Math 251
Here is the catalog description of the course:
01:640:251 Multivariable Calculus (4) Prerequisite: CALC2. Analytic geometry of three dimensions, partial derivatives, optimization techniques, multiple integrals, vectors in Euclidean space, and vector analysis. |
The course extends calculus to the analysis of functions which depend on more than one variable or which have more than one output (that is, domain or range with dimension>1). Although the course will concentrate on functions of two or three variables, the techniques discussed are applicable to functions depending on any number of variables. The ideas are basic for almost all of modern applied science and engineering. For example, most upper-level engineering courses use partial derivatives and multiple integrals in their modeling of physical situations. The notation and language of 251 are required for advanced study in chemistry (640:251 is required for physical chemistry) and physics, and are also very useful in computer science (it's hard to analyze algorithms depending on more than one variable without the ideas of 251).
Text
The text is the first edition of Rogawski's Calculus Early
Transcendentals, W.H.Freeman, 2008, ISBN-10: 0-7167-7267-1. It
has been augmented with some Rutgers "local matter," which is also
available here.
This is the text used in the most recent semesters of Math 151 and 152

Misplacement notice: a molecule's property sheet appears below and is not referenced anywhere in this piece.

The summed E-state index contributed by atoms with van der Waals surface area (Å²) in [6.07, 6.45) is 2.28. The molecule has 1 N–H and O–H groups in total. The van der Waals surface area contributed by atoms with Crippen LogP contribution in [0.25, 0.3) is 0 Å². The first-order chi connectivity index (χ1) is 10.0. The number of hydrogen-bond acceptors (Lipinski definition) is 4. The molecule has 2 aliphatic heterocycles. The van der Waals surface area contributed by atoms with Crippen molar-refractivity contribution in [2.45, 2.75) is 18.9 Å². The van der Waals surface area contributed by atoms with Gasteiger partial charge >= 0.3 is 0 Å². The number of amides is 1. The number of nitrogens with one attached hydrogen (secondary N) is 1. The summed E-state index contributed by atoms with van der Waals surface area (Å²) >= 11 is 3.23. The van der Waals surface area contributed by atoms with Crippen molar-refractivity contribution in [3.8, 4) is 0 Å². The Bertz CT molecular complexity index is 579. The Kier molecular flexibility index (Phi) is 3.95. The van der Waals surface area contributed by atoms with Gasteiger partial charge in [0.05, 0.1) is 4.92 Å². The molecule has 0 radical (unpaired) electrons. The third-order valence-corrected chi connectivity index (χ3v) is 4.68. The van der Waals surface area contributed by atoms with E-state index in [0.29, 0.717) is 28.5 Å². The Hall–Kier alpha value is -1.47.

so I hope that most students already own a copy. The book is a first
edition of a large math textbook. Although it has been checked
carefully for errors, some may have still not been detected and
corrected. Please tell me about any errors you notice in the problems
or the text.
An excellent supplementary text for the vector calculus portion of the
course (the last segment) is Div, Grad, Curl, and All That: An
Informal Text on Vector Calculus, fourth edition (paperback)
by H. M. Schey. I especially recommend it for students interested in
physics and in mechanical or chemical engineering. The cost is $20.25
on Amazon.com. Most of the student
reviews of the book posted there are quite positive.
Background
Certainly the course needs both of the beginning semesters of the
calculus sequence although ... here's some honesty: I'll try to avoid
tedious use of elaborate integration techniques in class. There
also will be almost no reference to infinite series in the course
(although improper integrals turn out to be very natural in certain
physical applications).
So what will we need from the two semesters of calculus? The second
semester of the calculus sequence we give is very computational. We
will certainly need familiarity with properties of functions which
occur in calculus, and this familiarity is part of what any successful
survivor of second semester calculus has. Math 251 will compute
"things" but the course also deals with many new big
ideas. These ideas echo some of the foundational concepts of
calculus. The derivative in the first semester is a number
which is tied to a local linear approximation of a function. With
several variables, the ideas connected with local linear
approximation turn out to be important. The one dimensional integral
does compute "things" (area, arc length, mass, etc.) but one version